a Starbux-like coffee bar, amazing playground for the kids, most coolest youth room, hottest blazing band for worship, we offer...we offer...we'll give you...we'll give you...you will feel comfortable...you will feel good...We are friendly people!
OK. Forgive the slight sarcasm. And I do like coffee. My kids like playgrounds, and youth rooms should be cool. (What? You think they should be boring?)
It makes me wonder, though. I've read many times that church members in the U.S. tend to be consumers. We like to shop around for a church in much the same way as we shop around for a good restaurant:
"The waiter didn't smile much."
"The food was a little cold."
Or, how about, "I didn't like the way the preacher said..."
Or, "The music was a little too traditional for me."
Or, "The carpet was old."
I was a pastor. For 15 years. And I got frustrated at comments such as these. But I wonder if the philosophy put forth by pastors and leaders of churches today is something that causes (or, at least lends toward) a consumer mentality among American Christians.
Have you ever read a church marque sign that stated: "Join our church! We'll put you to work!"
Or, has anyone ever invited you to their church because they "strive to suffer much for the sake of the gospel"?
"Join us! Join us! Join us this Sunday at 11am--YOU'LL LOVE IT!!"
That's much different wording than what the Apostle Paul wrote to Timothy: "join with me in suffering for the gospel, by the power of God." (2 Tim. 1:8)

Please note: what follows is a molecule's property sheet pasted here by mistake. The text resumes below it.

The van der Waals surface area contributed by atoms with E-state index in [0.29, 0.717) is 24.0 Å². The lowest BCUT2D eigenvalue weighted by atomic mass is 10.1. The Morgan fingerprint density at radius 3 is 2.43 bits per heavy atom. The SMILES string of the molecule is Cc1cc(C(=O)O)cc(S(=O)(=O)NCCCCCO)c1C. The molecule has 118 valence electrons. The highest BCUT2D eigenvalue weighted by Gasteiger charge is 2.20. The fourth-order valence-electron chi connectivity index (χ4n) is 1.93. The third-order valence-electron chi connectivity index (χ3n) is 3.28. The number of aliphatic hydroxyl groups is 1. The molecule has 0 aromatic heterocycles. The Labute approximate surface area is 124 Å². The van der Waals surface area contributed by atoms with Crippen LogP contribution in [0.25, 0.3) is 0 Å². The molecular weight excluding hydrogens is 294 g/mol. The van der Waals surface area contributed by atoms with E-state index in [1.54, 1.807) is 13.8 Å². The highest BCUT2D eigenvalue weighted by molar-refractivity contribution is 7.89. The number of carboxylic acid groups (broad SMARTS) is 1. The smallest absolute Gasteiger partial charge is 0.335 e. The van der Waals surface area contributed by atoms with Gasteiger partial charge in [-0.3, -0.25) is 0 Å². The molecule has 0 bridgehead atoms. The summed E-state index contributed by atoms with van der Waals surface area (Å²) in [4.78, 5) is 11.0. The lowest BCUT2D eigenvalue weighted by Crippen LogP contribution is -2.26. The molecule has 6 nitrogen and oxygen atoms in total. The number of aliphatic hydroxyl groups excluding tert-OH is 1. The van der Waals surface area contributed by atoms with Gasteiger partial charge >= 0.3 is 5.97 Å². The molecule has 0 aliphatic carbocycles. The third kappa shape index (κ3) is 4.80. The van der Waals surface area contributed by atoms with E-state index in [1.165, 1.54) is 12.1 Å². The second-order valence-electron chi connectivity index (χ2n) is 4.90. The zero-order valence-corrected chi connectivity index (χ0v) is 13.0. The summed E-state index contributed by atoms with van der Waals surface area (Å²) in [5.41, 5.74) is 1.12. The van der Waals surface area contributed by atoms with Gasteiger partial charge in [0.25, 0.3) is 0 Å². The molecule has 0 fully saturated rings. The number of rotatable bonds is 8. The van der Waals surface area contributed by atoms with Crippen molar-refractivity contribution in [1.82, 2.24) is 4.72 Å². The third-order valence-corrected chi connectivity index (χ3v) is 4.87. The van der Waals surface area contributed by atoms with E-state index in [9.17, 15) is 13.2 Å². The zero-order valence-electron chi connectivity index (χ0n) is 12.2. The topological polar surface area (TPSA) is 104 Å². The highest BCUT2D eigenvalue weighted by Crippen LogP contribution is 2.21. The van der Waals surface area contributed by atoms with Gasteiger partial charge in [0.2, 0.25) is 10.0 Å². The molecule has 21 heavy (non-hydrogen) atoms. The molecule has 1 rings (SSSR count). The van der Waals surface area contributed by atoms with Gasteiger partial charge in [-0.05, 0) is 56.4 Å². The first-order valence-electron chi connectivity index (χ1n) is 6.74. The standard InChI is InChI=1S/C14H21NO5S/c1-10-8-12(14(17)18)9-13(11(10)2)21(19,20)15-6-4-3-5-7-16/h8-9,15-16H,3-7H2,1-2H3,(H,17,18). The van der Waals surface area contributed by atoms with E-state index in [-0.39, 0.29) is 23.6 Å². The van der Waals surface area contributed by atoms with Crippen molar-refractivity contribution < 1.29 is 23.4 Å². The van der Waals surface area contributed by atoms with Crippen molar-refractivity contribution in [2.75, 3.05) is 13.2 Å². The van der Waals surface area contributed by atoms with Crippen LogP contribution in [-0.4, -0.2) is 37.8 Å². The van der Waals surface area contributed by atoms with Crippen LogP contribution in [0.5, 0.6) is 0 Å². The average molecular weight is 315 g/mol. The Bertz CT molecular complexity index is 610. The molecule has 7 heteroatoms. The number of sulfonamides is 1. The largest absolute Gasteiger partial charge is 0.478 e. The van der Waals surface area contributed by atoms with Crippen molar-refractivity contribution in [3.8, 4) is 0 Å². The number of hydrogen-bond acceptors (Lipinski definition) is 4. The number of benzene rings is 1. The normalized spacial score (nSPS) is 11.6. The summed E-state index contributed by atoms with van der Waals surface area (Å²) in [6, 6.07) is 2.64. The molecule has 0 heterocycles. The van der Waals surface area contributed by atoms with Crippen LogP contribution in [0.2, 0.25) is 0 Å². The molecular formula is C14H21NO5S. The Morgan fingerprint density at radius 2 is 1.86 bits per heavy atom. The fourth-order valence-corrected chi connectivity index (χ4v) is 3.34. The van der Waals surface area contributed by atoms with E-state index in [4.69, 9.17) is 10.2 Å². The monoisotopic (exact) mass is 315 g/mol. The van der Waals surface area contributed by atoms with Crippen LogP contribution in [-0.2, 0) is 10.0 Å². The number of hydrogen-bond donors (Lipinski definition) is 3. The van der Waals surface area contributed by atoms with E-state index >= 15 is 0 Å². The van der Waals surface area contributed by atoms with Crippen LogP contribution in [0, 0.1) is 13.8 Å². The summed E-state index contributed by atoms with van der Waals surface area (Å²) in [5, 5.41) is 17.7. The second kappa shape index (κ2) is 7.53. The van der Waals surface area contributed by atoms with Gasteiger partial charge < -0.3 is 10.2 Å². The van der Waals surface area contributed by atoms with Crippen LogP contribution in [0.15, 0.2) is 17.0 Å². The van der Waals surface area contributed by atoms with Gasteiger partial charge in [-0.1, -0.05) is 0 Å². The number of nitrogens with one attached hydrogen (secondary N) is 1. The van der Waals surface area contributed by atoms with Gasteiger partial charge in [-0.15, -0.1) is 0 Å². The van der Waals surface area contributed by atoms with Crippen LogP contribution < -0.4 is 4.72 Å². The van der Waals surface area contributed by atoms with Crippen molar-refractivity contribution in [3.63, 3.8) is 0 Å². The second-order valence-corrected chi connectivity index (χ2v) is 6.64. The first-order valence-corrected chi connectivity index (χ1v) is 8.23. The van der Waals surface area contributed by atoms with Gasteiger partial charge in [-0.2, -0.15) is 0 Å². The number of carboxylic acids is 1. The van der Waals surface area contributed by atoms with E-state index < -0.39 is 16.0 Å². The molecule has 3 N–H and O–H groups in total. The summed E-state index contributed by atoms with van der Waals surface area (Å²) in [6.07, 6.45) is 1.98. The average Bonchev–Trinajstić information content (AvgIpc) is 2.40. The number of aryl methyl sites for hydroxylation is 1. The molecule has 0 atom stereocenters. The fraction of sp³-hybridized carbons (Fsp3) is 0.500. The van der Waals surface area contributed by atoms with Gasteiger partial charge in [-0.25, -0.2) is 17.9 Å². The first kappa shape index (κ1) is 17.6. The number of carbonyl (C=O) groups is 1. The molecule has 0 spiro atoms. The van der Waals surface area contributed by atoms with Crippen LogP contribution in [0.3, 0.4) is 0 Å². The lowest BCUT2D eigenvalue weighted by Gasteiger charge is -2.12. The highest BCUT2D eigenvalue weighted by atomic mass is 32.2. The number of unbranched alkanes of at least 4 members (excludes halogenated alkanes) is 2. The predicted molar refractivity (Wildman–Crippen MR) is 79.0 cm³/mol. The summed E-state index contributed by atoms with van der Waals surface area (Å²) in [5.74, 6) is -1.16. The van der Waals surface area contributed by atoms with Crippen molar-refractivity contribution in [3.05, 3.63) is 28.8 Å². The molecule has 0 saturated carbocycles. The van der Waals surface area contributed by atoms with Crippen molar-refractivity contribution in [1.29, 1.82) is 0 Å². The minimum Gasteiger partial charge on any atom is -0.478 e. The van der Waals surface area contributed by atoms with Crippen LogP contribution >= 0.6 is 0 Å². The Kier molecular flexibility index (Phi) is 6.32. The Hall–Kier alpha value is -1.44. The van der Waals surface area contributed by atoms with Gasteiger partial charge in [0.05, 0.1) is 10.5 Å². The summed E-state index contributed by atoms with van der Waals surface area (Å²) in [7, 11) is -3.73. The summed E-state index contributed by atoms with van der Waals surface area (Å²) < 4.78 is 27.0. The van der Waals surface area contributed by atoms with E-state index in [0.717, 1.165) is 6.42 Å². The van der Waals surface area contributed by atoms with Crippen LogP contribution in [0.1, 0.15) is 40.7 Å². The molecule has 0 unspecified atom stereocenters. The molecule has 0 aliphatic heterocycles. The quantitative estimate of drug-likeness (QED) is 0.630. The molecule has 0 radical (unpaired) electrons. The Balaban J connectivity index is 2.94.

Inspiration is missing in church. I'm talking about real inspiration to sacrifice for the most worthy cause. I'm talking about real motivation for the most worthy purpose!
"Join our church! It might hurt a little, but the rewards are out of this world!"
Churches in America need contributors, not consumers. CONTRIBUTORS: diehard believers who refuse to settle for complacency, but instead contribute their gifts/talents/skills toward following Christ even into the darkest places so His glory can shine through them.
We sing songs about this! "Shine, Jesus, Shine!" (But, of course, most of us don't like the style of the song. So we miss the whole meaning.)
So are you a contributor? Or a consumer? Are you a pastor or church leader who is producing consumerism in your church? Or are you challenging and inspiring God's people to sacrifice and suffer for the sake of the gospel?
One is surviving life. The other is living above the common. Can you tell which one?